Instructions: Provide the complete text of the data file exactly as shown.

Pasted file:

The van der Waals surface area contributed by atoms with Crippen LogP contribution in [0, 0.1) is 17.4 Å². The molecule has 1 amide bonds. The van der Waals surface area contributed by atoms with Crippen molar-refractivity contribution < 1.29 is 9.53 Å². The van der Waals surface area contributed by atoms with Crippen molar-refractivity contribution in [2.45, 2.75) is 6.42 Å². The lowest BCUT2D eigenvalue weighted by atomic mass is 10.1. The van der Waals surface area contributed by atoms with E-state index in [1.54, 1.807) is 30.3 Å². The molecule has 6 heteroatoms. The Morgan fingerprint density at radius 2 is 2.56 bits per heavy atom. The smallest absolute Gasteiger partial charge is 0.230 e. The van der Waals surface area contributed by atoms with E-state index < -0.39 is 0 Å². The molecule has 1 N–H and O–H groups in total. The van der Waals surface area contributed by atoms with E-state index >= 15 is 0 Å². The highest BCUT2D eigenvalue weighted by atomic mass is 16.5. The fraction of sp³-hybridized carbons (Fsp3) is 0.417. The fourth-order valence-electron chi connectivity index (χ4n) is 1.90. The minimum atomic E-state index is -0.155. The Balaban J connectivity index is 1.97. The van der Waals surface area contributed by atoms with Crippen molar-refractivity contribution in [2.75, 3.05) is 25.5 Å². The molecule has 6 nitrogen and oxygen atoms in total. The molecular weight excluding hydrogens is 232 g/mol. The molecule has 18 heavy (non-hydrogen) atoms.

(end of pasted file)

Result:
The van der Waals surface area contributed by atoms with Crippen LogP contribution in [0, 0.1) is 17.4 Å². The molecule has 1 amide bonds. The van der Waals surface area contributed by atoms with Crippen molar-refractivity contribution < 1.29 is 9.53 Å². The van der Waals surface area contributed by atoms with Crippen molar-refractivity contribution in [2.45, 2.75) is 6.42 Å². The lowest BCUT2D eigenvalue weighted by atomic mass is 10.1. The van der Waals surface area contributed by atoms with E-state index in [1.54, 1.807) is 30.3 Å². The molecule has 6 heteroatoms. The Morgan fingerprint density at radius 2 is 2.56 bits per heavy atom. The smallest absolute Gasteiger partial charge is 0.230 e. The van der Waals surface area contributed by atoms with E-state index < -0.39 is 0 Å². The molecule has 1 N–H and O–H groups in total. The van der Waals surface area contributed by atoms with E-state index >= 15 is 0 Å². The highest BCUT2D eigenvalue weighted by atomic mass is 16.5. The fraction of sp³-hybridized carbons (Fsp3) is 0.417. The fourth-order valence-electron chi connectivity index (χ4n) is 1.90. The minimum atomic E-state index is -0.155. The Balaban J connectivity index is 1.97. The van der Waals surface area contributed by atoms with Crippen molar-refractivity contribution in [2.75, 3.05) is 25.5 Å². The molecule has 6 nitrogen and oxygen atoms in total. The molecular weight excluding hydrogens is 232 g/mol. The molecule has 18 heavy (non-hydrogen) atoms.